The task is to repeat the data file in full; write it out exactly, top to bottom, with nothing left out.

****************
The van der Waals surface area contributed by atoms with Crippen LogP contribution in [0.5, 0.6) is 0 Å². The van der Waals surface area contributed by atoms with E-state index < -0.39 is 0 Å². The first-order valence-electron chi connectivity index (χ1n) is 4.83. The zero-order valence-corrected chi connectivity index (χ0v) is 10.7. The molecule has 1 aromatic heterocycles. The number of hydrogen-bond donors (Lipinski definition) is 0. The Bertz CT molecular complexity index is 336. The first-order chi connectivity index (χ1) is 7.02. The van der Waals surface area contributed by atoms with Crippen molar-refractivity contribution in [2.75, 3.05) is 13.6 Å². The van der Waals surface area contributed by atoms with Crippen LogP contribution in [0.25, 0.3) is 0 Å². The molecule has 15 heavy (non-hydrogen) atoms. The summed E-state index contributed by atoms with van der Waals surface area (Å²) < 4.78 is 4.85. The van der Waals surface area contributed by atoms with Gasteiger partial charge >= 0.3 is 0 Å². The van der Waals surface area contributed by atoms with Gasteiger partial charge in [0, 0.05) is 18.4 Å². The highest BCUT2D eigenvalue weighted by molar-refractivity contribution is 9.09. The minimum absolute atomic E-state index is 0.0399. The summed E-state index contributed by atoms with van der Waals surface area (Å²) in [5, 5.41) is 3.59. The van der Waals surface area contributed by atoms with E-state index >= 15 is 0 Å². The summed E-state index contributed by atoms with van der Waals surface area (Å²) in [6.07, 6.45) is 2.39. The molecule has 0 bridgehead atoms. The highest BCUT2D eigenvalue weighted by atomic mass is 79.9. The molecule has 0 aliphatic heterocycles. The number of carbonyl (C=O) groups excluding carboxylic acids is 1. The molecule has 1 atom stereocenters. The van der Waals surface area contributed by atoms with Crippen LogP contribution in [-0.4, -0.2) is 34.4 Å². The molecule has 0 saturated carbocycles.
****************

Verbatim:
The van der Waals surface area contributed by atoms with Crippen LogP contribution in [0.5, 0.6) is 0 Å². The van der Waals surface area contributed by atoms with E-state index < -0.39 is 0 Å². The first-order valence-electron chi connectivity index (χ1n) is 4.83. The zero-order valence-corrected chi connectivity index (χ0v) is 10.7. The molecule has 1 aromatic heterocycles. The number of hydrogen-bond donors (Lipinski definition) is 0. The Bertz CT molecular complexity index is 336. The first-order chi connectivity index (χ1) is 7.02. The van der Waals surface area contributed by atoms with Crippen molar-refractivity contribution in [2.75, 3.05) is 13.6 Å². The van der Waals surface area contributed by atoms with Crippen LogP contribution in [0.25, 0.3) is 0 Å². The molecule has 15 heavy (non-hydrogen) atoms. The summed E-state index contributed by atoms with van der Waals surface area (Å²) < 4.78 is 4.85. The van der Waals surface area contributed by atoms with Gasteiger partial charge >= 0.3 is 0 Å². The van der Waals surface area contributed by atoms with Gasteiger partial charge in [0, 0.05) is 18.4 Å². The highest BCUT2D eigenvalue weighted by molar-refractivity contribution is 9.09. The minimum absolute atomic E-state index is 0.0399. The summed E-state index contributed by atoms with van der Waals surface area (Å²) in [5, 5.41) is 3.59. The van der Waals surface area contributed by atoms with E-state index >= 15 is 0 Å². The summed E-state index contributed by atoms with van der Waals surface area (Å²) in [6.07, 6.45) is 2.39. The molecule has 0 bridgehead atoms. The highest BCUT2D eigenvalue weighted by atomic mass is 79.9. The molecule has 0 aliphatic heterocycles. The number of carbonyl (C=O) groups excluding carboxylic acids is 1. The molecule has 1 atom stereocenters. The van der Waals surface area contributed by atoms with Crippen LogP contribution in [-0.4, -0.2) is 34.4 Å². The molecule has 0 saturated carbocycles.